May 9, 2018 (BE2C2) — Plastic comprised 51 per cent of all debris found at the Clifton Beach, according to a 3-month study conducted by a student of the University of Karachi’s Institute of Environmental Studies.
Ramzan Ali, who moved to the UK for postgraduate studies in 2015, conducted this research as part of his final year thesis in 2013.
“The Karachi beach is not in good condition, which is why it was decided to conduct this research,” Ali said then.
Several experts say that over the years, the percentage of plastic contamination of Karachi beaches have gone up and the situation is worse, notwithstanding other pollutants including toxic being part of the growing problem the mega city– Pakistan’s economic powerhouse continues to face.
Back in 2005, following mass mortality of coastal fish, the National Institute of Oceanography (NIO) had informed the federal environment protection body (EPA) that all was not well at the DHA/Clifton beach, and that it should move for remedial measures at the earliest.
Director General of NIO, Dr M.M. Rabbani, had told Dawn that efforts were definitely needed to improve the quality of beach sediments.
He said then that he had already talked to the federal EPA on the subject and it was likely that some preventive and precautionary measures would be initiated from Islamabad soon.
Much of the waste generated by Karachi’s huge population — as well as by thousands of textile, plastics, leather and chemical factories — flows directly into the Arabian Sea.
With regards to the implications of the high presence of plastic, a non-biodegradable material, experts say it is a hazard, not only for marine life and their habitat, but also impacts the food chain cycle, which ultimately affects humans. “The thing with other debris like food, cloth and processed wood is that they are eventually eliminated from water. Since plastic doesn’t decompose, it remains intact and travels in the water to other countries.”
Ali and Professor Shams — his advisor, said plastic reduction is the only plausible solution to this problem. “In instances where plastics cannot be replaced, efforts should be made for its recycling,” said Shams.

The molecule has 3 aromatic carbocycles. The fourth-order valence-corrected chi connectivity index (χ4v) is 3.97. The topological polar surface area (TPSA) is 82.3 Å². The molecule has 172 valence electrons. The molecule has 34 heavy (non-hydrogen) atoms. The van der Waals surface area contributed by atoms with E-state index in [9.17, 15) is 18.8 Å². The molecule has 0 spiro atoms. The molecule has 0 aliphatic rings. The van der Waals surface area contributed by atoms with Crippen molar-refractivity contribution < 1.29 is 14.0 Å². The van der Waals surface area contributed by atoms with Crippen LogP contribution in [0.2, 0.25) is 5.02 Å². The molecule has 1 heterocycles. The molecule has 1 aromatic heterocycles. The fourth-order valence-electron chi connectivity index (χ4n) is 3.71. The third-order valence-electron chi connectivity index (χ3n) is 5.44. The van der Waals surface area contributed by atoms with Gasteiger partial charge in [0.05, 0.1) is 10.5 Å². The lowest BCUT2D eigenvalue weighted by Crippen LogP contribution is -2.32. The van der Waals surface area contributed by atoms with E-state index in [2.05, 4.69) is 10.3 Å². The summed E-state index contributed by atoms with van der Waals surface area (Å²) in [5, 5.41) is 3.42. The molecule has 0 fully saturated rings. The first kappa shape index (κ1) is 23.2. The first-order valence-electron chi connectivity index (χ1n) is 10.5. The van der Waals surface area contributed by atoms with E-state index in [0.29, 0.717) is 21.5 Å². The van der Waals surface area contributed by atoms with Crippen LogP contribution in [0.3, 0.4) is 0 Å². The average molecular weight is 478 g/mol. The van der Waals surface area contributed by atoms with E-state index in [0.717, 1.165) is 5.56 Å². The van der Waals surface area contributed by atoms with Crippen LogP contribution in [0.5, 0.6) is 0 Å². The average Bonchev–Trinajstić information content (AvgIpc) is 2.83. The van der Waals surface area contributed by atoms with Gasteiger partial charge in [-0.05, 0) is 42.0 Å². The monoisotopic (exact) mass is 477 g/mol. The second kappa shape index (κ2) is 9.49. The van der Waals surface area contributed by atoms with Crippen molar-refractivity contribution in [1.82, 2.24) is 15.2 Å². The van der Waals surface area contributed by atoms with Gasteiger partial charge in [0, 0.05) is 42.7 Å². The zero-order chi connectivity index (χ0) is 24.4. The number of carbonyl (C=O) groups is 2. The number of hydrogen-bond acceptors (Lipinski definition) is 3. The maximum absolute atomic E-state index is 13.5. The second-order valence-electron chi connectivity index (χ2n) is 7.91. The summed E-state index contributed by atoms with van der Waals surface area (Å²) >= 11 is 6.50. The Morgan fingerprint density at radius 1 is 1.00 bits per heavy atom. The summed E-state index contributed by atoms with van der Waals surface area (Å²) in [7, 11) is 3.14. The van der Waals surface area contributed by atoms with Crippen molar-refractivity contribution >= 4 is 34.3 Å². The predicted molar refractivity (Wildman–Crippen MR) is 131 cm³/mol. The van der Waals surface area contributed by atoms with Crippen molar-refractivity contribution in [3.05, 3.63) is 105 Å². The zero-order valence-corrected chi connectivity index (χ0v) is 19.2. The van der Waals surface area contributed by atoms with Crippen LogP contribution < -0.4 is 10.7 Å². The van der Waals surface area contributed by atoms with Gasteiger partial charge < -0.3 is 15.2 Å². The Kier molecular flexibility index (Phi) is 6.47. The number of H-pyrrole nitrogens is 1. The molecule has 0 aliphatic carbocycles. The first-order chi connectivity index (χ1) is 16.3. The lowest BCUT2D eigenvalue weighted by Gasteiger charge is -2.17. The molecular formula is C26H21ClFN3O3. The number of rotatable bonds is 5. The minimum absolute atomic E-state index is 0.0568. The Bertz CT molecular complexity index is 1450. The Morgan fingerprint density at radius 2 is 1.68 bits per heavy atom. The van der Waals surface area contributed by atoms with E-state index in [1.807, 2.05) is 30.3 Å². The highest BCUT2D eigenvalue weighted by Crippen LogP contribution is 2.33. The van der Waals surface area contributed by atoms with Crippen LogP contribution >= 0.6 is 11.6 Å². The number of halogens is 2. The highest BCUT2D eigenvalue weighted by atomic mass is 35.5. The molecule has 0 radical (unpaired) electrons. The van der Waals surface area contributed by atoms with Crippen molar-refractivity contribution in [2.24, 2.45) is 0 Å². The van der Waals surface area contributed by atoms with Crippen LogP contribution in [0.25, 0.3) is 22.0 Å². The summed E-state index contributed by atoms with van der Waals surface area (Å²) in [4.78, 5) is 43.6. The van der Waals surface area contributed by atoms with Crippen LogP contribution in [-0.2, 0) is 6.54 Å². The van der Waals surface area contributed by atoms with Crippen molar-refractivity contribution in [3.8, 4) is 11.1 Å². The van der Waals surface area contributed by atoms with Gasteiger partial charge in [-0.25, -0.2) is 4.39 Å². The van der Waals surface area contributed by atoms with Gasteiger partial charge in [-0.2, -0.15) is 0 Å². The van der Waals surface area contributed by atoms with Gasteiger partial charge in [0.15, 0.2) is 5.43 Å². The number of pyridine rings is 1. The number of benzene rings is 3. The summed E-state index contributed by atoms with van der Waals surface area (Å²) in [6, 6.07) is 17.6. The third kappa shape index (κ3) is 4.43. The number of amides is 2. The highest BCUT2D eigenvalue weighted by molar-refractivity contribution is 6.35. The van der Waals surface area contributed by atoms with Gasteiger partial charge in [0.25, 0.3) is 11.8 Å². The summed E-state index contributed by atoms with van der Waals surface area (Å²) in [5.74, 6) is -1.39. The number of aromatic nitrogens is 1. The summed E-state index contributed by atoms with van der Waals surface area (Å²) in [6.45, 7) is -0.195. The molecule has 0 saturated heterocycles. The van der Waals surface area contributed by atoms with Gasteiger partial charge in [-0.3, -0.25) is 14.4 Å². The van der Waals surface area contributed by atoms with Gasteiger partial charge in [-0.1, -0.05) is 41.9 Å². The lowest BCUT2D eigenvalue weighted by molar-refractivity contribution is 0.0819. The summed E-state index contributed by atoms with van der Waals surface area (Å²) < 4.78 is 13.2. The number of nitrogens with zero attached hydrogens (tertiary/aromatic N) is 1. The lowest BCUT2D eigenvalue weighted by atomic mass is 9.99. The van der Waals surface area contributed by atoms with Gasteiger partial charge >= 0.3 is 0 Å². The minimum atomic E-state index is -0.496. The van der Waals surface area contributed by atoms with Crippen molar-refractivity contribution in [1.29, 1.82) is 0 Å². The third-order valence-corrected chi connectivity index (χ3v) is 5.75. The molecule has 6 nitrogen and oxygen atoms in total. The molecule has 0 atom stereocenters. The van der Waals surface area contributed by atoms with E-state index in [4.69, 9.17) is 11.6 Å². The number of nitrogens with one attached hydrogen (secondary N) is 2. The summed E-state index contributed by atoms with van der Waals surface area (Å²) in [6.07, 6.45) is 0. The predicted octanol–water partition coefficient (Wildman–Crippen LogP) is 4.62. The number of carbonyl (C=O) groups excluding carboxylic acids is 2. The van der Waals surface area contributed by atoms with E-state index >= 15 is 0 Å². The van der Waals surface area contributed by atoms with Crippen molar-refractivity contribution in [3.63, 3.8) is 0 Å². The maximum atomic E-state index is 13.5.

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Experts say there is a need to strengthen the beach debris management system and ensure that the beach is cleaned regularly.
One way could be what Guetamala is doing on its beaches.
Guetamala is stopping trash from entering the sea by using special plastic-catching barriers.
They are called biofences. And they capture trash floating on the surface of the river.
The biofences are made by attaching floating containers to a mesh. Local people empty the containers every day. And they take the waste to recycling centers.
60 percent less rubbish ends up in the sea thanks to the barrier.
Nearby beaches in Honduras which were once covered in junk are now much cleaner.
10 bio-fences are being used so far. And the government is considering more permanent structures.
Could the federal government, EPA, and the provincial setup learn from Guetamala?
Such a step could be help resolve the problem while a sustainable solution is worked on the sources causing pollution in the metropolis.
“Everybody knows the city has no sewage treatment plant as the entire effluent, including the hazardous industrial waste, is being discharged into the sea,” said Hina Baig, a senior scientist at the National Institute of Oceanography (NIO) which is conducting a comprehensive study to assess the scale of pollution affecting the entire city coast.
“The case of Clifton beach, however, is more serious as it is frequented by huge crowds. Besides the waste coming from the Lyari river, untreated waste from nearby residential areas as well as restaurants directly goes into the sea here,” said NIO Director General Dr Asif Inam.
Dr Babar Khan, regional head of Sindh and Balochistan WWF-Pakistan also called for government measures to protect beaches and create awareness on the rationale use of plastic and to promote the use of recyclable materials.
Pakistan was a signatory to the UN’s Sustainable Development Goal 14 under which it had the obligation to control land-based pollution, Dr. Inam said.